Following Christ in global health service

The call for papers for this third issue of 2018 was “Following Christ in Global Health Service.” The editors hoped for submissions that illustrated how Jesus’ life and ministry inspired, guided, and empowered specific efforts in global health. Professor Christopher Grundmann provides a scholarly and thoughtful review in Christ as Physician of how efforts for physical healing were intrinsic to Jesus’ ministry. That is, He became known as a physician as early as the second century of the Common Era. Practicing medicine, especially in countries receiving missionary outreach in more modern times, was in the imitation of Christ and helped to reinforce the corporeality of salvation. This is relevant to our own day in light of our prevalent cultural Gnosticism and reductionism.

Part of following Christ’s character is to practice the highest ethics. Two contributions in this issue have to do with teaching and implementing ethical decision making in the training of young physicians cross-culturally. Eric McLaughlin and Alyssa Pfister have developed a case-based approach to ethical decision making that is relevant to a rural African context in Burundi. The approach combines the principles of beneficence, non-maleficence, autonomy, and justice with the uniquely Christian principles of sanctity of life, stewardship of creation, the fall, suffering and death, miracles, the sovereignty of God, grace and mercy, compassion, and hope. The paper gives examples of the cases used, a framework for case discussions, and examples of several themes that, with experience, help facilitate learning. Kate Thomas and her colleagues describe a challenging case report dealing with an apparently incompetent and unethical medical resident in a training program in East Africa. The challenge involved maintaining integrity in the training program while dealing with the restraints imposed by the local culture and professional relationships. Meeting this challenge, they show how an established stepwise approach helped to manage the various conflicts.

Jesus integrated a spiritual world view into everyday life amid social, physical, and political challenges of His day. An original article by Jason Paltzer describes the results of a survey of Christian public health training programs to determine the extent to which a Christian world view can be incorporated into such trainings. Thematic analysis of the results demonstrated significant success in integrating biblical values into some areas of understanding, but challenges in doing so in other areas, calling for further research.

Jesus demonstrated love for one’s neighbor as the fulfilment of the law, and this included the foreigner. Two submissions reference Judith Lasker’s 2016 book, Hoping to Help: The Promises and Pitfalls of Global Health Volunteering. Professor Laura Montgomery provides an evaluative review of the book, commenting on both its strengths and weaknesses. Rebecca Houweling and Barbara Astle provide a case study of an effort to apply the principles suggested by Lasker to an ongoing, multiyear short-term mission effort in Nepal. Robert Mitchell describes research being conducted by the Church Agencies Network Disaster Operations (CAN DO) to provide a theological basis for disaster risk management in the South Pacific.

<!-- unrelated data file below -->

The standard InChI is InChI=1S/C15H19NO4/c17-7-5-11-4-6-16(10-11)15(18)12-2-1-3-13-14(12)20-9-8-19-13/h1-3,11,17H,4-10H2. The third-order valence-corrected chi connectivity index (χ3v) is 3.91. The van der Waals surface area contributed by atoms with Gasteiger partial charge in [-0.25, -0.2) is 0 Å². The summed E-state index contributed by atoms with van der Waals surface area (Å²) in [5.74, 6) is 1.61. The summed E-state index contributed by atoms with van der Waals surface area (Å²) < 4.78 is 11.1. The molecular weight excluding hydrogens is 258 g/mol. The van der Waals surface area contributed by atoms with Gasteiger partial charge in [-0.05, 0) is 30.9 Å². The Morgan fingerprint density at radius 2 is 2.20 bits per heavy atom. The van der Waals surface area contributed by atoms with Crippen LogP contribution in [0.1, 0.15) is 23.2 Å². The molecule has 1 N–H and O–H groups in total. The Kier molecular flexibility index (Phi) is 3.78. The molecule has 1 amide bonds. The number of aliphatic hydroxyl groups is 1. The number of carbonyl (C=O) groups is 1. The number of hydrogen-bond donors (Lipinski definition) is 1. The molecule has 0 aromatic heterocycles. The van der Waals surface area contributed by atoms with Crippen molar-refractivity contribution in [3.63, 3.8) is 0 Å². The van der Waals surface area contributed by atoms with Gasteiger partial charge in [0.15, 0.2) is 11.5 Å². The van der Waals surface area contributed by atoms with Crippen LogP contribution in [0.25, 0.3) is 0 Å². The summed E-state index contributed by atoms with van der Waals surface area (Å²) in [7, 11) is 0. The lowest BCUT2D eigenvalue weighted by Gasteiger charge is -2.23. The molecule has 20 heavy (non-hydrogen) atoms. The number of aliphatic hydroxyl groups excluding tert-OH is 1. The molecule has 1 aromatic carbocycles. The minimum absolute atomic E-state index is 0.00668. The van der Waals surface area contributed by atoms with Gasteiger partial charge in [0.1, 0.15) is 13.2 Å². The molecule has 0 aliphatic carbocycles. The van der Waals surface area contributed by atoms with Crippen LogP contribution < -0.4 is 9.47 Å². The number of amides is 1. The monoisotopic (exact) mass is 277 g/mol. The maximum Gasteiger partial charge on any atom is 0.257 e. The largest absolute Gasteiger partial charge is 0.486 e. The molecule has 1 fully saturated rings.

The incarnation speaks of the sacredness of human life in the body, and the atonement speaks of the sacrifice and unity which is borne out in the body. In her poem, God in a cup, Martha Carlough reflects on the two disparate worlds of a missionary – life back home and in the context of Nepal – brought together by the common experience of the sacrament of communion. Poet Sarah Larkin offers What is the cry of my heart? - a collective reflection from the 7th Triennial Micah Global Consultation on integral mission and resilient communities in Philippines in September.1

Following Christ is a widespread and diverse phenomenon as the gospel is contextualized in various global cultures. This is demonstrated in a conference report about the XVIth World Congress of the International Christian Medical and Dental Associations where two of our journal editors presented a session on research and publishing in August.2

The challenge for Christ-followers going forward will be to identify and retain their distinctives, to share those distinctives clearly in a pluralistic world, to retain the best practices of quality service based on biblical and scientific evidence, to hold to the highest virtue and deontological ethics, and to extol the supremacy of Christ for the health of nations. This will be vital especially as the Global Conference on Primary Health Care was held in October in Astana, Kazakstan, 40 years after the Christian Medical Commission-influenced Alma-Atta Conference.3 Caring and access is more important than ever before in this world of disparities, climate change, disasters, displacement, epidemics and conflict. Caring among the nations with compassion, engagement, integrity, resilience, wisdom and hope is following the way of the Messiah.


  1. Micah Global [Internet]. Micah 7th Triennial Consultation. 10-14 September 2018. Tagaytay City, Cavite, Philippines. Available from: http://micahgc2018.org
  2. International Christian Medical and Dental Associations [Internet]. XVI World Congress. 21-26 August 2018. Hyderabad, India. Available from: http://icmda2018.org
  3. World Health Organization. Global Conference in Primary Health Care. Astana, Kazakhstan. 25-26 October 2018. [Internet]. Available from: www.who.int/primary-health/conference-phc